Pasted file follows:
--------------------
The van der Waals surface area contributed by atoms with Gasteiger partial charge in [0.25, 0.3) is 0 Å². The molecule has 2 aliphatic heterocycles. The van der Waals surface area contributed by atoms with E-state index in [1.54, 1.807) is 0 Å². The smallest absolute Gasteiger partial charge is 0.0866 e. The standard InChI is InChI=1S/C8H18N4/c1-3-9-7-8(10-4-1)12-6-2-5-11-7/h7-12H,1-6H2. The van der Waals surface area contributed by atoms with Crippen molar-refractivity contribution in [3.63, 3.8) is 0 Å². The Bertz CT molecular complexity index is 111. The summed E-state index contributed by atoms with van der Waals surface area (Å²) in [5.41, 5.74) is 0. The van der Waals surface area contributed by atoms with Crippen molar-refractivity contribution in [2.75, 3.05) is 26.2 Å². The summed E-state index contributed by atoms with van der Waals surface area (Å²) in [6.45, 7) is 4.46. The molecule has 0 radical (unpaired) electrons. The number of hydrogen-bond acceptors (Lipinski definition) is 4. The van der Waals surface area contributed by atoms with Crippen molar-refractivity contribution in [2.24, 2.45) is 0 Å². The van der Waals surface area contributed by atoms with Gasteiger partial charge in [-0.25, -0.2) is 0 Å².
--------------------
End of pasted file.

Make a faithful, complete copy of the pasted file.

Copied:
The van der Waals surface area contributed by atoms with Gasteiger partial charge in [0.25, 0.3) is 0 Å². The molecule has 2 aliphatic heterocycles. The van der Waals surface area contributed by atoms with E-state index in [1.54, 1.807) is 0 Å². The smallest absolute Gasteiger partial charge is 0.0866 e. The standard InChI is InChI=1S/C8H18N4/c1-3-9-7-8(10-4-1)12-6-2-5-11-7/h7-12H,1-6H2. The van der Waals surface area contributed by atoms with Crippen molar-refractivity contribution in [3.63, 3.8) is 0 Å². The Bertz CT molecular complexity index is 111. The summed E-state index contributed by atoms with van der Waals surface area (Å²) in [5.41, 5.74) is 0. The van der Waals surface area contributed by atoms with Crippen molar-refractivity contribution in [2.75, 3.05) is 26.2 Å². The summed E-state index contributed by atoms with van der Waals surface area (Å²) in [6.45, 7) is 4.46. The molecule has 0 radical (unpaired) electrons. The number of hydrogen-bond acceptors (Lipinski definition) is 4. The van der Waals surface area contributed by atoms with Crippen molar-refractivity contribution in [2.24, 2.45) is 0 Å². The van der Waals surface area contributed by atoms with Gasteiger partial charge in [-0.25, -0.2) is 0 Å².